The NRA’s Annual Meeting Has Descended Into Infighting and Chaos

Oliver North, the gun group’s president, has been forced to resign.

Michael Conroy/AP

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After spending the last two days leveling allegations of financial impropriety against one another, both the CEO and the President of National Rifle Association are facing uncertain futures for their posts helming the nation’s most powerful gun rights group. Oliver North announced on Saturday that he had been forced to step down as the group’s president after the NRA board prevented him from seeking a second term as president, marking his resignation after more than two decades serving on the NRA’s board. Meanwhile, CEO and Executive Vice President Wayne LaPierre faced a vote by members to remove him from the leadership job he’s held since 1991. (The vote failed.)

That internal chaos has been aired out in full public view during the NRA’s annual meeting in Indianapolis over the last few days, as the organization has struggled in recent months, facing financial problems, threats to its nonprofit status, calls from congressional Democrats for a federal investigation of its role in political advertising, and growing federal scrutiny of the NRA’s ties to Kremlin-linked Russian operatives, the Trump campaign, and possible campaign finance violations, spread across five different congressional probes and the FBI.

The turmoil ramped up Thursday afternoon, when LaPierre sent a letter to the NRA board, obtained by the Wall Street Journal, alleging that North has been trying to extort him into resigning his NRA post. The letter claimed that North—best known for his role in the Iran-Contra scandal—had threatened to go public with accusations of over-the-top spending by LaPierre on his wardrobe and by staff on travel expenses, of sexual harassment allegations against a staffer, and damaging information related to the NRA’s nonprofit status. One member of the board told the Wall Street Journal that LaPierre’s letter was an “angry reaction” to a previous letter from North, alleging $200,000 in wardrobe expenses by LaPierre.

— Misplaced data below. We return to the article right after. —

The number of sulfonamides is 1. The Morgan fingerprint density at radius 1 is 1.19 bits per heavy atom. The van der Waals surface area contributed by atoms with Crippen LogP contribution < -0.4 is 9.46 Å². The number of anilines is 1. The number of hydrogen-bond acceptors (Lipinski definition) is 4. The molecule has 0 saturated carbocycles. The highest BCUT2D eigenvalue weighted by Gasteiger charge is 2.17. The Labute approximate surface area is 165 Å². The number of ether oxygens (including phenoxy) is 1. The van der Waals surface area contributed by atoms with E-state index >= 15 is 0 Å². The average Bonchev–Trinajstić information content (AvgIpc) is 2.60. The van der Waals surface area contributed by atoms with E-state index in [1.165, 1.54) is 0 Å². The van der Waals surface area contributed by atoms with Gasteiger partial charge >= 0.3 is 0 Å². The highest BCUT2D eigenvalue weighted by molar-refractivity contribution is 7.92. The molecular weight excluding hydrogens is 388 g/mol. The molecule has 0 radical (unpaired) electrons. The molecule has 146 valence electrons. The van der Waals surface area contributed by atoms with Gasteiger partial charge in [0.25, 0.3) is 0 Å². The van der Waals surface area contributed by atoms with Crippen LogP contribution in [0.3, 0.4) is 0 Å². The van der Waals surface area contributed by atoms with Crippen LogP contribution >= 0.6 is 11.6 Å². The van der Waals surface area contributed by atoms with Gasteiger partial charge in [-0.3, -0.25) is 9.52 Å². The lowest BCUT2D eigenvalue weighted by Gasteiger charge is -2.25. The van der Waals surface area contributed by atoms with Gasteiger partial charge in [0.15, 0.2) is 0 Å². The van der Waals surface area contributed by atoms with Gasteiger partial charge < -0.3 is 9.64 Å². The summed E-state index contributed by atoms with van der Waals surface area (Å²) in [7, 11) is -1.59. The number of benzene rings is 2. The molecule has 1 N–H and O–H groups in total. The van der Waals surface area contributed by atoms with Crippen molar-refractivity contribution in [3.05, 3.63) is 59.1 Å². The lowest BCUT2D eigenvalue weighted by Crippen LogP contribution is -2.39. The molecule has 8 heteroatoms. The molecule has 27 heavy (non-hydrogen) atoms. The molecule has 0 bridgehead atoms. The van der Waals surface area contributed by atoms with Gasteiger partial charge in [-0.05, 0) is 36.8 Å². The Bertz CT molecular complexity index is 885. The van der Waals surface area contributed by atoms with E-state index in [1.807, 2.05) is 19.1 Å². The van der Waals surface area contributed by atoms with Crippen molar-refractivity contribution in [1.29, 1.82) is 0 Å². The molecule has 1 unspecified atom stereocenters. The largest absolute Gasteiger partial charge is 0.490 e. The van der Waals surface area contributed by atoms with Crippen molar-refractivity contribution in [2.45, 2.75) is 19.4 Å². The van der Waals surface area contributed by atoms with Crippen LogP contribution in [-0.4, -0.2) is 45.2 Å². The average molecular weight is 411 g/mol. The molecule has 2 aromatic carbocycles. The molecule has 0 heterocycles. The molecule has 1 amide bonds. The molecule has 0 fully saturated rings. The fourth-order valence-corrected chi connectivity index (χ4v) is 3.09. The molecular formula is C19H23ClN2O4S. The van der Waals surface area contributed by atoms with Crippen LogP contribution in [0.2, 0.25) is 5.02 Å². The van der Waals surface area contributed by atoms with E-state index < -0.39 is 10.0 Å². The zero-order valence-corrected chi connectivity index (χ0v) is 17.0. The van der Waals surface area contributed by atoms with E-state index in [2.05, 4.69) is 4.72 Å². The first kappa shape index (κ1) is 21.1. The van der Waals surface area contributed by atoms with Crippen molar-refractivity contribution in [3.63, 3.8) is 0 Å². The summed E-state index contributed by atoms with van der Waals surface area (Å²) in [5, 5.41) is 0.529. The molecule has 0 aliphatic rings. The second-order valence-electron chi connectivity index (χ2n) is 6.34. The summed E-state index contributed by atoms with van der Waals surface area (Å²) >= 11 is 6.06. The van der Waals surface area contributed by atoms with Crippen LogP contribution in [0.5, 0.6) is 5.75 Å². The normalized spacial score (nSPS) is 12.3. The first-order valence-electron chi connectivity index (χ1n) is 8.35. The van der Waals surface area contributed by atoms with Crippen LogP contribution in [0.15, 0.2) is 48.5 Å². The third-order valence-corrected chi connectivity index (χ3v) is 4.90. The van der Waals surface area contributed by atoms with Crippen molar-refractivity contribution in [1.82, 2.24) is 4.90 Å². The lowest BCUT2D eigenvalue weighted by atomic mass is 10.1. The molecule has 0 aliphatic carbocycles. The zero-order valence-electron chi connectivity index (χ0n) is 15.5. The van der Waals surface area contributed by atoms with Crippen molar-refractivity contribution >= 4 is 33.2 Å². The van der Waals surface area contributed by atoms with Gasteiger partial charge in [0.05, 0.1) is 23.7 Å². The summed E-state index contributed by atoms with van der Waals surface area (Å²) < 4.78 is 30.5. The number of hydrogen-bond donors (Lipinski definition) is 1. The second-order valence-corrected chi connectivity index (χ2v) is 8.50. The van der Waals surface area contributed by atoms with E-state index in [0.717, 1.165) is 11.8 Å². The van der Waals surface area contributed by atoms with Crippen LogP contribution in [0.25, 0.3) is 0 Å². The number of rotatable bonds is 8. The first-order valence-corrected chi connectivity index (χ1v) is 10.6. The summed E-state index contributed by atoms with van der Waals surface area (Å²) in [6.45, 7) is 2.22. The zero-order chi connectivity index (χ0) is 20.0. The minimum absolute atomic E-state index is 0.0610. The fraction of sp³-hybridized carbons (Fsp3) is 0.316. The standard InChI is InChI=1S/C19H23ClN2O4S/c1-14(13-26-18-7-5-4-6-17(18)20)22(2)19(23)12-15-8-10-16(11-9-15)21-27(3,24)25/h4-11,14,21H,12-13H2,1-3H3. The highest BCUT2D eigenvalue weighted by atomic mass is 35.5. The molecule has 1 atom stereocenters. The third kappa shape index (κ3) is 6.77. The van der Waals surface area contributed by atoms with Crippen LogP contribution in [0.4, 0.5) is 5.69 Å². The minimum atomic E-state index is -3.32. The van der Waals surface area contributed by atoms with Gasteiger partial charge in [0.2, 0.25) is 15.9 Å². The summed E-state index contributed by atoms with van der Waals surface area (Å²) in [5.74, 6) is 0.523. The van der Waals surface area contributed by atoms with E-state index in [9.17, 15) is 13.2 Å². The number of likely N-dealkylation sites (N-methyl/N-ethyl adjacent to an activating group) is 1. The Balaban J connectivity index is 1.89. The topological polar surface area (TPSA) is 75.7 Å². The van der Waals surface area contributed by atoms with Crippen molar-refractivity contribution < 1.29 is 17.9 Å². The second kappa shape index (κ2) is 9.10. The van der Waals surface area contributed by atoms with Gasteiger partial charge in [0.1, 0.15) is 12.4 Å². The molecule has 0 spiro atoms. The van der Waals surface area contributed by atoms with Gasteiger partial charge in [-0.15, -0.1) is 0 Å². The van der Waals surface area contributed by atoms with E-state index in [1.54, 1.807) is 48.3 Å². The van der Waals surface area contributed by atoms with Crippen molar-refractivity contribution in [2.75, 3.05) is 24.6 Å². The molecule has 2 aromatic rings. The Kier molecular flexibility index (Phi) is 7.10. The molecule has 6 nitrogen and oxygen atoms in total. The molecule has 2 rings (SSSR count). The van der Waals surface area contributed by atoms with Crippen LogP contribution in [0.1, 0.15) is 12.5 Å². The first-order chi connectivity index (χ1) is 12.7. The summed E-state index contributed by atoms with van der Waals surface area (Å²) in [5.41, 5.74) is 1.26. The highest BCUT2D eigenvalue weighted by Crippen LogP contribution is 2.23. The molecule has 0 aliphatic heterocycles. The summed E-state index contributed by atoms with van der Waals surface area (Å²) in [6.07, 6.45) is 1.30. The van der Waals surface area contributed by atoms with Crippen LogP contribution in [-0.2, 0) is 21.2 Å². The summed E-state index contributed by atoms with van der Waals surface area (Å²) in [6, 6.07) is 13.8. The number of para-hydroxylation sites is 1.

On Friday, President Donald Trump and Vice President Mike Pence both spoke at the NRA’s annual meeting, lauding the group’s work to protect Second Amendment rights. By Saturday morning, the focus had returned to the internal battle among NRA leadership. As members gathered to observe the meeting, the stage was set up with seats and placards for NRA leadership, including North and LaPierre.

But North did not show up to the meeting. Instead, an NRA board member read a letter aloud from North. It pointed to his allegations against LaPierre, as well as articles in the New York Times, New Yorker, and Wall Street Journal that have detailed allegations of financial mismanagement by senior NRA officials. “There is a clear crisis that needs to be dealt with quickly and responsibly,” North wrote in his letter, adding that the accusations, if proven true, would threaten the NRA’s nonprofit status. 

The ricocheting allegations between the NRA’s top leaders are centered in part on an ongoing dispute between the NRA and its advertising firm, Ackerman McQueen. The ad firm hired North last year to host a documentary program on NRATV; this month, the NRA sued Ackerman McQueen over a billing dispute. LaPierre alleged in his Thursday letter that North’s threats to him were in fact at the behest of his employer, Ackerman McQueen, suggesting that North is complicit in the ad firm’s retaliation against the NRA for their suit. 


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